Lessons from History

Illustration of pocket watch and Victorian man. Image courtesy Pixabay.

Illustration of pocket watch and Victorian man. Image courtesy Pixabay.

Who purchased the first ever wristwatch? Here’s a clue – it was a woman. Give in? Ok – it was Caroline Bonaparte, Queen of Naples and the watch was sold to her in 1810 by Swiss horologist Abraham-Louis Breguet founder of Swiss watch maker Breguet. If we stretch the definition of wearables to include mechanical devices then women were the early adopters for wearable technology in the form of the first wristwatches.

Why did the men of the time choose not to adopt one of mankind’s greatest inventions? According to David Boettcher’s fascinating history pages it seems that anything worn on the wrist would be considered too effeminate and so most middle and upper class civilian men stuck with pocket watches until just after World War One. Military adoption of what were called wristlets, that had begun in the Boer War became common amongst infantry officers in the trenches coordinating the blowing of their whistles to signal to their men that it was time to go “over the top”. When the war ended and thousands of officers returned home with their military wristwatches, a social norm was demolished. Men could now wear wristwatches without being laughed at. Rolex and others soon exploited the new opportunity. The market for men’s pocket watches subsequently collapsed.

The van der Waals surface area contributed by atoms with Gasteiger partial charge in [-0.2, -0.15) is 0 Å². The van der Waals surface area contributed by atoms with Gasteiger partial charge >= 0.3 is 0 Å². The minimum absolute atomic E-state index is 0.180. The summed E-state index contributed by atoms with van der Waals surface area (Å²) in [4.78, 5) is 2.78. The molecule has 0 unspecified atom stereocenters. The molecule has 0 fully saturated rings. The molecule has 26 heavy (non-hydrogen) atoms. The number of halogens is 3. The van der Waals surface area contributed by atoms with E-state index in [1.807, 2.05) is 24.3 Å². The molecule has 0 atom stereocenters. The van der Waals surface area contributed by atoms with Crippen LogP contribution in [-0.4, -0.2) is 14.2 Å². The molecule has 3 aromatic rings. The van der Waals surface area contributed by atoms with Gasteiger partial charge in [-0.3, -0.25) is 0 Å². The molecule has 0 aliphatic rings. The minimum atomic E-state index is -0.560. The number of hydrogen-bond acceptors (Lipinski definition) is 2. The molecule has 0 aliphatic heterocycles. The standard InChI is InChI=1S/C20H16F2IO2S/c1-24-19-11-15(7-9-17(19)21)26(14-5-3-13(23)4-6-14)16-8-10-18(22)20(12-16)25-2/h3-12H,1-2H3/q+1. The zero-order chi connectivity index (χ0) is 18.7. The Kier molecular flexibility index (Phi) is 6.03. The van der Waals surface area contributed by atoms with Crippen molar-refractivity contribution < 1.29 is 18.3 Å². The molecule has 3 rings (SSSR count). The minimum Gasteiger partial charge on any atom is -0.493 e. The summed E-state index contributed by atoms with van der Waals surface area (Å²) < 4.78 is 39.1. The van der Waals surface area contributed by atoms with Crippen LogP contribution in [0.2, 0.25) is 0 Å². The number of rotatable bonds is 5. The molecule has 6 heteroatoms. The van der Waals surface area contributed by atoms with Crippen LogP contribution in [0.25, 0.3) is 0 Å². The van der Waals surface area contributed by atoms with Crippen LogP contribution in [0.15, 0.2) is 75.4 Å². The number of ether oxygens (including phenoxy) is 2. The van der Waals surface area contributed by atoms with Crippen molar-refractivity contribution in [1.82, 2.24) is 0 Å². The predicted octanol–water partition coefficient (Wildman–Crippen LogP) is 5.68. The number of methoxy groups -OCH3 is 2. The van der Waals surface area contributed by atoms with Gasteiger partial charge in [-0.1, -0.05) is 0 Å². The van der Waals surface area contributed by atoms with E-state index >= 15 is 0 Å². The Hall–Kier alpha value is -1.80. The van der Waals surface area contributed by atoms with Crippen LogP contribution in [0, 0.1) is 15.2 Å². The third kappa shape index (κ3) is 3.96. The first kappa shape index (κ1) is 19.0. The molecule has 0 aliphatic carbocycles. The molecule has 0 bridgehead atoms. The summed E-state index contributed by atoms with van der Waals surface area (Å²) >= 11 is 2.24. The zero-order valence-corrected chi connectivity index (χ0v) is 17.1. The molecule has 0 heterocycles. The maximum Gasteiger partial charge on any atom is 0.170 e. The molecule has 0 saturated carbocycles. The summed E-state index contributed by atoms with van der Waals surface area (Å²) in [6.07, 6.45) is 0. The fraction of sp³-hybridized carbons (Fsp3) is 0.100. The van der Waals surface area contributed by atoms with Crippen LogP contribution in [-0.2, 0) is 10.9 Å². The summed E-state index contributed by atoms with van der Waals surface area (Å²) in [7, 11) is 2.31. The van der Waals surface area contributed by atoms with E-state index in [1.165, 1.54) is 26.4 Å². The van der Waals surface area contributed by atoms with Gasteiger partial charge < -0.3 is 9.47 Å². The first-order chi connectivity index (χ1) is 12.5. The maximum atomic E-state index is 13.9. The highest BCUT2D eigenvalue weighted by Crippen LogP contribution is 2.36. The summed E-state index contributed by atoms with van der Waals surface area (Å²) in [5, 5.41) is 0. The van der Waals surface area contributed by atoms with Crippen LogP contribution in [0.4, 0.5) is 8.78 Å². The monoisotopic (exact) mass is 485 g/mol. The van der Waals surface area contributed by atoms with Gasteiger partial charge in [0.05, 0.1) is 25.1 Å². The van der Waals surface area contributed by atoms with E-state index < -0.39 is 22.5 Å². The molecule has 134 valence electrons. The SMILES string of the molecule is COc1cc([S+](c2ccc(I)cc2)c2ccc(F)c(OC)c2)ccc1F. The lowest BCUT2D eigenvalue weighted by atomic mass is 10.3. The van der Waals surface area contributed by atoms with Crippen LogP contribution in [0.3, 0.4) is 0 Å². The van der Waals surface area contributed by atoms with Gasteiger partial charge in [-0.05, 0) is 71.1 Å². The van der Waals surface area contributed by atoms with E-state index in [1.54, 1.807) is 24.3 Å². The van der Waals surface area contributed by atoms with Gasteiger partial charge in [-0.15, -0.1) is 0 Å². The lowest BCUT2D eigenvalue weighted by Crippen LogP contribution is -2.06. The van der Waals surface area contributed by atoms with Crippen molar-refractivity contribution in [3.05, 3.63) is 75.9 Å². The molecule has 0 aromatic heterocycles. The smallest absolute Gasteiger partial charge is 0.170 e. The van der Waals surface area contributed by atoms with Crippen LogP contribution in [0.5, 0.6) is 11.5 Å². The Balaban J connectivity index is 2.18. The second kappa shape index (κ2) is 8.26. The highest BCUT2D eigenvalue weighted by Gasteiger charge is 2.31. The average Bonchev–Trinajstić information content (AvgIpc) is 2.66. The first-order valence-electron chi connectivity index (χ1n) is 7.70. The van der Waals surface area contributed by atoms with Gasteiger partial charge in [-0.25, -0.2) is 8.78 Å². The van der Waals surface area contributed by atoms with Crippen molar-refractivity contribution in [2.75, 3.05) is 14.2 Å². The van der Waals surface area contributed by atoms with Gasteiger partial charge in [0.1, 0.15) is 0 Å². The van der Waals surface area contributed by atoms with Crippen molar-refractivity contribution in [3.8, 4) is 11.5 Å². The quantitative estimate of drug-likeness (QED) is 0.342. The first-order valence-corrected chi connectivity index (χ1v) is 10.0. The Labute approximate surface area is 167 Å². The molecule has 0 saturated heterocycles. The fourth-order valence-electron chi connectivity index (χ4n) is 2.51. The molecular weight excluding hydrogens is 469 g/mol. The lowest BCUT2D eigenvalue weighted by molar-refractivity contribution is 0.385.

What can we learn from this? Firstly social norms and fashions have already shaped the wearables market. They are almost certainly continuing to do so. Secondly a technology incorporating a display that lives on the wrist is more valuable than one that lives in the pocket.

Which great technology of our time currently lives in our pockets?

Mark Catchpole              First published on 19th February 2016         All rights reserved

Mark is a wearable technology consultant with Wearable Consultants based in Cambridge, UK. Please get in touch via mark@wearableconsultants.com